Living Lars

Dogma weighs down Idiots

Sept. 15-21, GSU's cinéfest

During this hectic, media-saturated campaign season, you, like most Americans, are probably troubled by one question above all others: What is up with Lars von Trier? Yes, he is Danish. Lars himself would be the first to admit that.

But is his mere Danosity enough to explain how an experienced, highly trained filmmaker with a shrewd cinematic eye and a gift for getting painfully powerful performances can keep churning out such contrary, brilliant, frustrating and occasionally downright unwatchable movies?

Maybe von Trier just fell in with a bad crowd. Lars is a founding member of an ascetic and somewhat radical film "movement" known as Dogma 95. Like Veganism, Amway and other cults, Dogma 95 seemed like a good idea at the time. The "manifesto" of this would-be revolution, probably scrawled late one night on the back of a lobster bib in the back room of a smoky brothel in Copenhagen, attacked what von Trier and his drinking buddies see as the artificiality of contemporary cinema. According to the Dogmites, movies these-a-days are "... barren. An illusion of pathos and an allusion of love."

In response to this "decadence," Dogma 95 calls on filmmakers to keep it real and take a "Vow of Chastity." In order to get their de-coder rings and ceremonial undershorts, Dogma directors must eschew the use of constructed sets, professional lighting instruments and sound or music recorded off-set. Not only that, but all Dogma movies have to take place in the present, the camera must be hand-held throughout the production, and optical trickery and special effects are strictly taboo. These directors are so pure that they cannot even be credited, except in press releases, reviews, diatribes, interviews and award ceremonies.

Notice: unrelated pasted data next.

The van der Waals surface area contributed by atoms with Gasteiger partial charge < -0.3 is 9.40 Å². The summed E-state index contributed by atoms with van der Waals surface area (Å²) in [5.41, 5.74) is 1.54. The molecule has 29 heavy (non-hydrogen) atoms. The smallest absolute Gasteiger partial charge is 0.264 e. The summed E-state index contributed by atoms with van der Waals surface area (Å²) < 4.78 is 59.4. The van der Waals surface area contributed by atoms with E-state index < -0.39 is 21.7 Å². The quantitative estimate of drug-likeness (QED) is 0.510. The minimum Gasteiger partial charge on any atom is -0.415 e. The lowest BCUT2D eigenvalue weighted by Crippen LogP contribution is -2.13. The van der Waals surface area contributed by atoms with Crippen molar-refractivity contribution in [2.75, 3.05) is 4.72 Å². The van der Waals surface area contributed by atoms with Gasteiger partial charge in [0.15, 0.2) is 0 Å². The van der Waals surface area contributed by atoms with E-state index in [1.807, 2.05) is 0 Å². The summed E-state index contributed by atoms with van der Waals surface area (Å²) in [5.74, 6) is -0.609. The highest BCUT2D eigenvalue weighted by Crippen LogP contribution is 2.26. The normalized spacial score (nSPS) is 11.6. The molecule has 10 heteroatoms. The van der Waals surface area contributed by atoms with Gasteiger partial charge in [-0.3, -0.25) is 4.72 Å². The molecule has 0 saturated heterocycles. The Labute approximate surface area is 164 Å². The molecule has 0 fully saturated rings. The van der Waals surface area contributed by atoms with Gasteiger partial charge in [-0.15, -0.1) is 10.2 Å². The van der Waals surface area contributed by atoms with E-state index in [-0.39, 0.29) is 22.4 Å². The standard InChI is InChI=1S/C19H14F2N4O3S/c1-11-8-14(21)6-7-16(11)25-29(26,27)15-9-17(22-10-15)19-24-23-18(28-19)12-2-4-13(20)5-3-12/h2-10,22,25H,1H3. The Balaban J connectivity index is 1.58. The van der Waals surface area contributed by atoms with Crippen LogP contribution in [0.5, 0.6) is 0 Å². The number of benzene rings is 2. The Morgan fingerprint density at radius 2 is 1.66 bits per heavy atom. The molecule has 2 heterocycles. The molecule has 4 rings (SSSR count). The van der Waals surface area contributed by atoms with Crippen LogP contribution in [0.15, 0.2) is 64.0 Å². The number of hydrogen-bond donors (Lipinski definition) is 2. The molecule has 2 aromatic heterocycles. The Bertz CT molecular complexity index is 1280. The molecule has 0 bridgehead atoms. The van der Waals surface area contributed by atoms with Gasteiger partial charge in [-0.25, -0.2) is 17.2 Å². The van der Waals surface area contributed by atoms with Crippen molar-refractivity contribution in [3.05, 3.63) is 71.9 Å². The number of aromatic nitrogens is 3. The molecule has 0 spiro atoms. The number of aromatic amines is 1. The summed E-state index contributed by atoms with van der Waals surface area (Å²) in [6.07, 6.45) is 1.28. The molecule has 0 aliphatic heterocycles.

So if you are wondering why feel-good von Trier treats like Breaking the Waves leave you wishing you could find a nice, tall bridge to jump off of, maybe it's because, like many orthodoxically inclined, the Class of Dogma 95 isn't having much fun. There just isn't much room for it in their credo. And it shows.

Ironically, the inherent dangers of following someone else's radical aesthetic blueprint too closely is what The Idiots, the great Dane's latest release, is all about. Stoffer (Jens Albinus) is a thoroughly egomaniacal, marginally Marxist guru who feels that the fast track to enlightenment in this hurly-burly modern world is through getting in touch with one's "inner idiot" — acting and ultimately thinking like a mentally disadvantaged person.

Like von Trier, Stoffer is a hard-line practitioner of what he preaches. The demagogue runs a suburban commune populated by groupies, middle-class dropouts (a doctor, an ad executive, an art teacher) and a sardonic nudist who combine self-actualization and Stickin' it to the Man by "spazzing" — rubbing straight society's discomfort with difference by acting out in public at bars, restaurants and business meetings. Using this bizarre blend of guerilla theater, method acting and regression therapy, Stoffer is continually challenging his acolytes' ability to submerge their sense of shame and immerse themselves in their roles. Members who don't take their fooling around seriously enough (like a devout young "retard" who breaks down after spending an agonizing afternoon in character being babysat by bikers) are subject to censure and abuse.